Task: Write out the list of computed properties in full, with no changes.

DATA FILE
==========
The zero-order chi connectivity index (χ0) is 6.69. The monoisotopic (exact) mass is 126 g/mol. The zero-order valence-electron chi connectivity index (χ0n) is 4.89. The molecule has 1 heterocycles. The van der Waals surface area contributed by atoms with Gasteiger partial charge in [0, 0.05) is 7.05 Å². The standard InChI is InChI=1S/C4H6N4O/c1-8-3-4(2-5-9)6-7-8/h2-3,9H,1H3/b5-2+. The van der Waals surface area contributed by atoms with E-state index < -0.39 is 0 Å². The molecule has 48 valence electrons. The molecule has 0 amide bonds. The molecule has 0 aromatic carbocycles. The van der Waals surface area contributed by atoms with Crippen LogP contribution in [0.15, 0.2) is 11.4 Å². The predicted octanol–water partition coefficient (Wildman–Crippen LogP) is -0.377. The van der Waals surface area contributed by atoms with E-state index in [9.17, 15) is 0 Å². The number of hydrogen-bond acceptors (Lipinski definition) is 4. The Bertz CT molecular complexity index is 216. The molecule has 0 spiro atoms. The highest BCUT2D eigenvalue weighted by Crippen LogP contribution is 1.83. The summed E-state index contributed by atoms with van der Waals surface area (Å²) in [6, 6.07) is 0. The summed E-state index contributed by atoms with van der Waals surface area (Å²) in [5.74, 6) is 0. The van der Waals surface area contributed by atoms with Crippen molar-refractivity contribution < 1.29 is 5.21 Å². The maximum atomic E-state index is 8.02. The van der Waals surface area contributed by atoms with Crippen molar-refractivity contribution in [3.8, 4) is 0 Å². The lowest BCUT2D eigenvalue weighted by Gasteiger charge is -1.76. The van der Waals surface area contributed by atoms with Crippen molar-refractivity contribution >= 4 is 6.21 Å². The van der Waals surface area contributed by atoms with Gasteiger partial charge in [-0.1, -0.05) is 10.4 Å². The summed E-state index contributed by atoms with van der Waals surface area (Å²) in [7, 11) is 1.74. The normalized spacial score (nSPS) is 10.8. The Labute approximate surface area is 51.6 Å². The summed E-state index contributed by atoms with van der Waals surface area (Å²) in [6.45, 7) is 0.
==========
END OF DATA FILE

The zero-order chi connectivity index (χ0) is 6.69. The monoisotopic (exact) mass is 126 g/mol. The zero-order valence-electron chi connectivity index (χ0n) is 4.89. The molecule has 1 heterocycles. The van der Waals surface area contributed by atoms with Gasteiger partial charge in [0, 0.05) is 7.05 Å². The standard InChI is InChI=1S/C4H6N4O/c1-8-3-4(2-5-9)6-7-8/h2-3,9H,1H3/b5-2+. The van der Waals surface area contributed by atoms with E-state index < -0.39 is 0 Å². The molecule has 48 valence electrons. The molecule has 0 amide bonds. The molecule has 0 aromatic carbocycles. The van der Waals surface area contributed by atoms with Crippen LogP contribution in [0.15, 0.2) is 11.4 Å². The predicted octanol–water partition coefficient (Wildman–Crippen LogP) is -0.377. The van der Waals surface area contributed by atoms with E-state index in [9.17, 15) is 0 Å². The number of hydrogen-bond acceptors (Lipinski definition) is 4. The Bertz CT molecular complexity index is 216. The molecule has 0 spiro atoms. The highest BCUT2D eigenvalue weighted by Crippen LogP contribution is 1.83. The summed E-state index contributed by atoms with van der Waals surface area (Å²) in [6, 6.07) is 0. The summed E-state index contributed by atoms with van der Waals surface area (Å²) in [5.74, 6) is 0. The van der Waals surface area contributed by atoms with Crippen molar-refractivity contribution < 1.29 is 5.21 Å². The maximum atomic E-state index is 8.02. The van der Waals surface area contributed by atoms with Crippen molar-refractivity contribution in [3.8, 4) is 0 Å². The lowest BCUT2D eigenvalue weighted by Gasteiger charge is -1.76. The van der Waals surface area contributed by atoms with Crippen molar-refractivity contribution >= 4 is 6.21 Å². The van der Waals surface area contributed by atoms with Gasteiger partial charge in [-0.1, -0.05) is 10.4 Å². The summed E-state index contributed by atoms with van der Waals surface area (Å²) in [7, 11) is 1.74. The normalized spacial score (nSPS) is 10.8. The Labute approximate surface area is 51.6 Å². The summed E-state index contributed by atoms with van der Waals surface area (Å²) in [6.45, 7) is 0.